Birds Need a Little Help in Winter

by Free Speech on October 22, 2012

Lodi, WI~

Lodi Valley News serving Lodi, WI & the Lake Wisconsin area with local information since Earth Day 2008.





November is rapidly approaching and with what a winter normally brings to Wisconsin is cold and snow. I doubt that this winter is going to be as mild as last year’s winter, so I suggest that if you want some good winter “entertainment” then continue to feed the birds that you’ve fed all winter or it’s even a good time to begin to be a “birder.” Wisconsin has many bird species that don’t migrate to warmer climates and stay here all year long. It’s amazing the number of birds that remain here year-round and especially when we have a normal winter. The last decade our winters have been milder, but one never knows what the next few months will bring for our “feathered friends”, so if you feed birds or want to start now is the time to begin preparing for some cold and snowy weather. I’ve feed birds for years and I find that feeding birds is a great way to enjoy winter for you and all family members.

The birds that reside in Wisconsin throughout the year live on whatever they can find and salvage from nature and the natural surroundings. Be it seeds from native bushes and wild plants, nuts, dried berries, old vegetable matter, and left-over grains from a farmer’s harvest of corn, soybeans, and other grains. But, birds can always use some help from man despite what nature has left for them and what kind of weather “Old Man Winter” brings us! A winter with above normal snowfall can make foraging difficult in the deep snow for most birds including wild turkeys. All birds can always use some help from man to survive and make it through a normal winter. Besides helping birds survive, you also get the enjoyment of watching birds all winter.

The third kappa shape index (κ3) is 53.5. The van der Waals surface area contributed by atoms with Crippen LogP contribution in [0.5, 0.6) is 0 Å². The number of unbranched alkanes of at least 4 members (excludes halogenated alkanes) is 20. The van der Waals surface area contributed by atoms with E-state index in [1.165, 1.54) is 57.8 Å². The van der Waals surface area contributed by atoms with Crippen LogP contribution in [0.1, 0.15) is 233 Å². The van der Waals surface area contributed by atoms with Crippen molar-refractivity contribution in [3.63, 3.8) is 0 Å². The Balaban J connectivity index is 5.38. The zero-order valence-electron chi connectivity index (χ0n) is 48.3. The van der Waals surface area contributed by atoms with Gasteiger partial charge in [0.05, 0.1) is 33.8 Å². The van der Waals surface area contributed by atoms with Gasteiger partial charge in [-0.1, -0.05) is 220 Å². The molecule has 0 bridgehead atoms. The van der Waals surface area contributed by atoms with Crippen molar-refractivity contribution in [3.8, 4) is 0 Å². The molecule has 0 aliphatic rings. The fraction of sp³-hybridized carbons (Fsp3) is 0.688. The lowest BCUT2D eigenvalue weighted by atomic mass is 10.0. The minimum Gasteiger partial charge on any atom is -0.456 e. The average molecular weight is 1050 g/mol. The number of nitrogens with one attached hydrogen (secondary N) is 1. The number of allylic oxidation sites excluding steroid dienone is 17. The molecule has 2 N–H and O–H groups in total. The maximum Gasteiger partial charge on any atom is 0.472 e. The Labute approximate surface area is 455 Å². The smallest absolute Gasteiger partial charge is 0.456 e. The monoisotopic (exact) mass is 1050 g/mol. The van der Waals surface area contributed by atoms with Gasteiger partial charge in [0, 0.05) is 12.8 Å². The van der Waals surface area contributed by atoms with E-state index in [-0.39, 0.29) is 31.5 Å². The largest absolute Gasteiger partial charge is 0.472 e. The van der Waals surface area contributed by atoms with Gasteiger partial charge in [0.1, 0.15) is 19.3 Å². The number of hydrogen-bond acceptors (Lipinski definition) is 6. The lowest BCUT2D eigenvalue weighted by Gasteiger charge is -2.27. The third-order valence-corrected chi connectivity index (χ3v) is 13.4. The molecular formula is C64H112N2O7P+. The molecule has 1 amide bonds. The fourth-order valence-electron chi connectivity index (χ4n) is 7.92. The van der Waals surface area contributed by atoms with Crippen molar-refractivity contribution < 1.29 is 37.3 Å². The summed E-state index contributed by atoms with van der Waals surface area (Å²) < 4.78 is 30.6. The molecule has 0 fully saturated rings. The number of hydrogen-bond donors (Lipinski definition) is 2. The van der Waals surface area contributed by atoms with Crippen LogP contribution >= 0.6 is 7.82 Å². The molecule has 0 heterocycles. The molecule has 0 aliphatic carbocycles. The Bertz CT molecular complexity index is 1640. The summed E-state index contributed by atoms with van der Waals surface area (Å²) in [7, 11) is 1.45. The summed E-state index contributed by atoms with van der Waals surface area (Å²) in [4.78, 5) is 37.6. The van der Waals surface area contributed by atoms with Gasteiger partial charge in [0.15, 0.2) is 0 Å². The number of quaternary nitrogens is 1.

Feeding birds can range from a feeder or two located close to a window and viewing area to a yard devoted to providing food and cover for our “winter residents.” Bird feeding can be a great family activity with children and adults both taking part in the feeding and viewing. If I was a novice who wanted to start feeding birds here a few tips and suggestions to begin your feeding. I suggest that you go to the library or Google “bird feeding” on your computer and you’ll find more information than you could ever need! You’ll find countless articles and information on the birds that you have in your immediate area of the state. These are the birds that you want to target. Individuals that work at businesses that sell seed and bird feeding equipment will help you in your start-up. They can help you in choosing the right feeders, food, and accessories. Most people who work at stores that cater to bird feeding people like Wild Birds Unlimited, Ace Hardware, and Fleet Farm will gladly help you in your feeding venture. Another good idea is to pick up a bird identification book; so that you’ll know the birds that you’re feeding and watching. The Audubon Society has books that can greatly help anyone who wants to feed birds. Then, it’s a good idea and very educational to keep a journal with the birds you can identify from your feeding. Children will love to keep track of the many and numerous birds that will come to your feeders year-round and especially in the winter. It won’t take long before you’ll begin to recognize birds and even get to know their habits including what they prefer to eat and when they come and use your feeders. As an example, cardinals come to my feeders early and late in the afternoon just as the sun is rising or setting. It’s very important to place your feeders where they provide some shelter and cover and also where you, your family, and friends can view them from inside your house. The most important thing to remember is that once you start feeding birds you must continue to feed them because the birds will learn to depend on you! You never want to leave a feeder empty in the cold and snow of winter no matter how miserable it can be in the outdoors.